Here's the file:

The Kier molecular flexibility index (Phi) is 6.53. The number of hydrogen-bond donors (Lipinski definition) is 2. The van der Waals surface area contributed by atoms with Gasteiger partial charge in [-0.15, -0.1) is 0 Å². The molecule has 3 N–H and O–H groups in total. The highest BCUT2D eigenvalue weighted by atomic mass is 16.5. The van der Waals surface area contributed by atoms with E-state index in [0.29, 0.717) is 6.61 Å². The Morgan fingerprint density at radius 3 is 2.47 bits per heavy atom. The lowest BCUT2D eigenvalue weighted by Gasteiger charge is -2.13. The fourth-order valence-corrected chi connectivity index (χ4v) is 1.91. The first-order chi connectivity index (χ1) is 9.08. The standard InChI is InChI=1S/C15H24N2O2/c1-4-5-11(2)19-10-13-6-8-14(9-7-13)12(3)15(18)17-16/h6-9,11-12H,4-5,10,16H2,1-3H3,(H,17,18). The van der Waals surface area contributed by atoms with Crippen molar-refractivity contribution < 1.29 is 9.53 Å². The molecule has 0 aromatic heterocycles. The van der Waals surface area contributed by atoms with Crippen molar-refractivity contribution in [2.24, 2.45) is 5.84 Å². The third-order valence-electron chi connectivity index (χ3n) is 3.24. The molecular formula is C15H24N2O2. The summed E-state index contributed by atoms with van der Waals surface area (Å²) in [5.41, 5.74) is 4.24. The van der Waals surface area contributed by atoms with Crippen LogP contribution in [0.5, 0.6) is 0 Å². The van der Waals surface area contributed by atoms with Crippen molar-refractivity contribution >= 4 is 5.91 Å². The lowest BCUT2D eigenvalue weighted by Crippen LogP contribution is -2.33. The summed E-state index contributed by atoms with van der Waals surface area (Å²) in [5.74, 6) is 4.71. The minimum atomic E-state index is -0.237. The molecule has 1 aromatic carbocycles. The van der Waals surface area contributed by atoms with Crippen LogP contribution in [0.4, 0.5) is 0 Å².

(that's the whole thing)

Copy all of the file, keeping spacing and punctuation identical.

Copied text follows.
The Kier molecular flexibility index (Phi) is 6.53. The number of hydrogen-bond donors (Lipinski definition) is 2. The van der Waals surface area contributed by atoms with Gasteiger partial charge in [-0.15, -0.1) is 0 Å². The molecule has 3 N–H and O–H groups in total. The highest BCUT2D eigenvalue weighted by atomic mass is 16.5. The van der Waals surface area contributed by atoms with E-state index in [0.29, 0.717) is 6.61 Å². The Morgan fingerprint density at radius 3 is 2.47 bits per heavy atom. The lowest BCUT2D eigenvalue weighted by Gasteiger charge is -2.13. The fourth-order valence-corrected chi connectivity index (χ4v) is 1.91. The first-order chi connectivity index (χ1) is 9.08. The standard InChI is InChI=1S/C15H24N2O2/c1-4-5-11(2)19-10-13-6-8-14(9-7-13)12(3)15(18)17-16/h6-9,11-12H,4-5,10,16H2,1-3H3,(H,17,18). The van der Waals surface area contributed by atoms with Crippen molar-refractivity contribution < 1.29 is 9.53 Å². The molecule has 0 aromatic heterocycles. The van der Waals surface area contributed by atoms with Crippen molar-refractivity contribution in [2.24, 2.45) is 5.84 Å². The third-order valence-electron chi connectivity index (χ3n) is 3.24. The molecular formula is C15H24N2O2. The summed E-state index contributed by atoms with van der Waals surface area (Å²) in [5.41, 5.74) is 4.24. The van der Waals surface area contributed by atoms with Crippen LogP contribution in [0.5, 0.6) is 0 Å². The van der Waals surface area contributed by atoms with Crippen molar-refractivity contribution >= 4 is 5.91 Å². The lowest BCUT2D eigenvalue weighted by Crippen LogP contribution is -2.33. The summed E-state index contributed by atoms with van der Waals surface area (Å²) in [5.74, 6) is 4.71. The minimum atomic E-state index is -0.237. The molecule has 1 aromatic carbocycles. The van der Waals surface area contributed by atoms with Crippen LogP contribution in [0.4, 0.5) is 0 Å².